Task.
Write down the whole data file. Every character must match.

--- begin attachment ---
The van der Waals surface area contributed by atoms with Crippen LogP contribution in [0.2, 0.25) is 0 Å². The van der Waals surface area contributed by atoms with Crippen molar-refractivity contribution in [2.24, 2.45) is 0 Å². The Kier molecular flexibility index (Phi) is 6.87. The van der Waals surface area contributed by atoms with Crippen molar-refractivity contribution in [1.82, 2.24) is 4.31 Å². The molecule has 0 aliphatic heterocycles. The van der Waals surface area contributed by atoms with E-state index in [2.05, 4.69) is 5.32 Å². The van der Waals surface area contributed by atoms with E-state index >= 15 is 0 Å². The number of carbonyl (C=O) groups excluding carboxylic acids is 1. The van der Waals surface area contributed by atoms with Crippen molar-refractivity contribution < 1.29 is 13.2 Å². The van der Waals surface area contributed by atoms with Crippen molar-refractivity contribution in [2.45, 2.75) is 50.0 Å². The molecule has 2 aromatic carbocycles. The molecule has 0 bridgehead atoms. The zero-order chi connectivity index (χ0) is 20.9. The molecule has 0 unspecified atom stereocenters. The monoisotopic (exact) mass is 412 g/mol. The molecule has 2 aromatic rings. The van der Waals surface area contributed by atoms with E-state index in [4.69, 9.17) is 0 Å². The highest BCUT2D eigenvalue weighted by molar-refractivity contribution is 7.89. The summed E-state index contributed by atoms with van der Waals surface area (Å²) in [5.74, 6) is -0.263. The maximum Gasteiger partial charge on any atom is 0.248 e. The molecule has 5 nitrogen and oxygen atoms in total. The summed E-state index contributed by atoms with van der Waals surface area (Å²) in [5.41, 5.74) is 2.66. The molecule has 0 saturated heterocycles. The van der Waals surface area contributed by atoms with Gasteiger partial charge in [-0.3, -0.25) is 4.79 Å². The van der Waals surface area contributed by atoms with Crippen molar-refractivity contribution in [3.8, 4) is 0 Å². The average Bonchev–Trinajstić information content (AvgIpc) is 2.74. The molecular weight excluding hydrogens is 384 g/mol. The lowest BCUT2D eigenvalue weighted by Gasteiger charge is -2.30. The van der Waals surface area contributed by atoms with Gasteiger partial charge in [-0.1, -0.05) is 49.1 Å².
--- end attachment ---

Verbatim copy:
The van der Waals surface area contributed by atoms with Crippen LogP contribution in [0.2, 0.25) is 0 Å². The van der Waals surface area contributed by atoms with Crippen molar-refractivity contribution in [2.24, 2.45) is 0 Å². The Kier molecular flexibility index (Phi) is 6.87. The van der Waals surface area contributed by atoms with Crippen molar-refractivity contribution in [1.82, 2.24) is 4.31 Å². The molecule has 0 aliphatic heterocycles. The van der Waals surface area contributed by atoms with E-state index in [2.05, 4.69) is 5.32 Å². The van der Waals surface area contributed by atoms with E-state index >= 15 is 0 Å². The number of carbonyl (C=O) groups excluding carboxylic acids is 1. The van der Waals surface area contributed by atoms with Crippen molar-refractivity contribution < 1.29 is 13.2 Å². The van der Waals surface area contributed by atoms with Crippen molar-refractivity contribution in [2.45, 2.75) is 50.0 Å². The molecule has 2 aromatic carbocycles. The molecule has 0 bridgehead atoms. The zero-order chi connectivity index (χ0) is 20.9. The molecule has 0 unspecified atom stereocenters. The monoisotopic (exact) mass is 412 g/mol. The molecule has 2 aromatic rings. The van der Waals surface area contributed by atoms with E-state index in [4.69, 9.17) is 0 Å². The highest BCUT2D eigenvalue weighted by molar-refractivity contribution is 7.89. The summed E-state index contributed by atoms with van der Waals surface area (Å²) in [5.74, 6) is -0.263. The maximum Gasteiger partial charge on any atom is 0.248 e. The molecule has 5 nitrogen and oxygen atoms in total. The summed E-state index contributed by atoms with van der Waals surface area (Å²) in [5.41, 5.74) is 2.66. The molecule has 0 saturated heterocycles. The van der Waals surface area contributed by atoms with Gasteiger partial charge in [-0.3, -0.25) is 4.79 Å². The van der Waals surface area contributed by atoms with Crippen molar-refractivity contribution in [3.8, 4) is 0 Å². The average Bonchev–Trinajstić information content (AvgIpc) is 2.74. The molecular weight excluding hydrogens is 384 g/mol. The lowest BCUT2D eigenvalue weighted by Gasteiger charge is -2.30. The van der Waals surface area contributed by atoms with Gasteiger partial charge in [-0.1, -0.05) is 49.1 Å².